Many physicians have reported being sexually harassed and personally attacked on social media platforms on the basis of their religion, race or medical recommendations, a new joint study from Northwestern University and the University of Chicago revealed.
While the data were collected before the COVID-19 pandemic, the findings highlight the intensity of online harassment, which the authors stated has intensified since the crisis.
According to a news release, the study found one in four physicians reported being personally attacked on social media, including being barraged by negative reviews, receiving coordinated harassment and threats at work and having personal information shared publicly.
“If anything, our data is likely an underestimate of the true extent of attacks and harassment post-pandemic since so many doctors started to advocate for public health measures during the pandemic and have been met with an increasingly polarized populace emboldened by leadership that devalues science and fact,” said senior and corresponding author Dr. Vineet Arora, assistant dean for scholarship and discovery at the University of Chicago Pritzker School of Medicine.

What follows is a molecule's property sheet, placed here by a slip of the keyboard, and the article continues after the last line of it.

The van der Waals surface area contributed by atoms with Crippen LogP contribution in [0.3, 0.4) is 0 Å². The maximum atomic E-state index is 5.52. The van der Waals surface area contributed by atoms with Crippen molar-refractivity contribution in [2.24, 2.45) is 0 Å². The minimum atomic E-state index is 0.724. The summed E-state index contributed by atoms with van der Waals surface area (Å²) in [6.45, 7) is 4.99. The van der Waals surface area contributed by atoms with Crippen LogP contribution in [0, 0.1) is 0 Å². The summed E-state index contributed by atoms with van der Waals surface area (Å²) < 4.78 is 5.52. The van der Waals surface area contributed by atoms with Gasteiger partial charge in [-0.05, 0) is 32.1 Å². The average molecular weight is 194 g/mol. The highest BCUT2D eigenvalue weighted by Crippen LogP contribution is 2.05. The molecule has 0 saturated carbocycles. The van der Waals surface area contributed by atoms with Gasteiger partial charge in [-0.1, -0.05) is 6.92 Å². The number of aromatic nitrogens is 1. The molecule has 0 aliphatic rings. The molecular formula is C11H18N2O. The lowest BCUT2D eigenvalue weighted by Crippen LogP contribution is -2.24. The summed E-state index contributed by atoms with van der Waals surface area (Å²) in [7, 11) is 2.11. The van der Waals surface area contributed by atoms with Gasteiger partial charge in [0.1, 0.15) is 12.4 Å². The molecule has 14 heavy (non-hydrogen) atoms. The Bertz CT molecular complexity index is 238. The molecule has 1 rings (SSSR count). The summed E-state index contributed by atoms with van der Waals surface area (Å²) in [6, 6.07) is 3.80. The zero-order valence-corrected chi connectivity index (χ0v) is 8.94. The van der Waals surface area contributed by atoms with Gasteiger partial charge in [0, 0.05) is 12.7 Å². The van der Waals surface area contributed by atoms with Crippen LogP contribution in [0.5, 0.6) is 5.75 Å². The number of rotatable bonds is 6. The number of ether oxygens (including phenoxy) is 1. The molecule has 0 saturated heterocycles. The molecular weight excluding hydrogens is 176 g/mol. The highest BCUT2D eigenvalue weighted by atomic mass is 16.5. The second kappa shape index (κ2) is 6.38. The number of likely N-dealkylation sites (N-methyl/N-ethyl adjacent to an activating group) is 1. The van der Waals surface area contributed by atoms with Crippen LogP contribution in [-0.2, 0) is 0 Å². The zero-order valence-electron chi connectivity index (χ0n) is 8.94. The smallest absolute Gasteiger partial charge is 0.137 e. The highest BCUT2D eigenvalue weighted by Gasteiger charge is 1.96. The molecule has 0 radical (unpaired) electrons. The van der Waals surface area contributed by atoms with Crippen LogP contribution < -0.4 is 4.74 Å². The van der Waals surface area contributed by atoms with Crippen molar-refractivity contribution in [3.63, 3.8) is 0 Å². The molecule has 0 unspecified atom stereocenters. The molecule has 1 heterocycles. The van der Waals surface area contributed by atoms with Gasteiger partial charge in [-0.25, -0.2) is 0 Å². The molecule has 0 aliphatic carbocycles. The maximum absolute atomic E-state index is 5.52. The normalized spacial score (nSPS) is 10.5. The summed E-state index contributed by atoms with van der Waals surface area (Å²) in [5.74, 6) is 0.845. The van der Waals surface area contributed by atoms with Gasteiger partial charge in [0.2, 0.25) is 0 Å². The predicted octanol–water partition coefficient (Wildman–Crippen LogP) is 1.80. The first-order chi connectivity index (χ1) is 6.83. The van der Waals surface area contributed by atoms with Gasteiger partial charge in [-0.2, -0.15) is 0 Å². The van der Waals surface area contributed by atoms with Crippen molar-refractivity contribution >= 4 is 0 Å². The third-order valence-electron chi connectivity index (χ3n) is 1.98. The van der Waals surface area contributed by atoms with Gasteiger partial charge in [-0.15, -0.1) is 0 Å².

Women were disproportionately affected by personal attacks and sexual harassment, the study revealed, as one in six women physicians reported being sexually harassed on social media.
“Women in medicine are already less likely to hold leadership positions or be first or last authors of research, so disproportionately abstaining from a platform used for collaboration and networking due to sexual harassment and personal attacks should be a cause for concern," stated author Tricia Pendergrast, a second-year medical student at Northwestern University Feinberg School of Medicine.
The study is the first to describe physician experiences with online harassment, the news release stated.
To help diffuse attacks against physicians, Arora co-founded the Illinois Medical Professionals Action Collaborative Team, which brings together healthcare workers to educate and advocate for evidence-based solutions on social media.
“It feels much easier to advocate on social media as part of a group,” the doctor said. “The nice thing is that on #medtwitter, you are not alone. There are many who will come to your aid. And together, we not only have a louder voice but we can support each other though this stressful time.”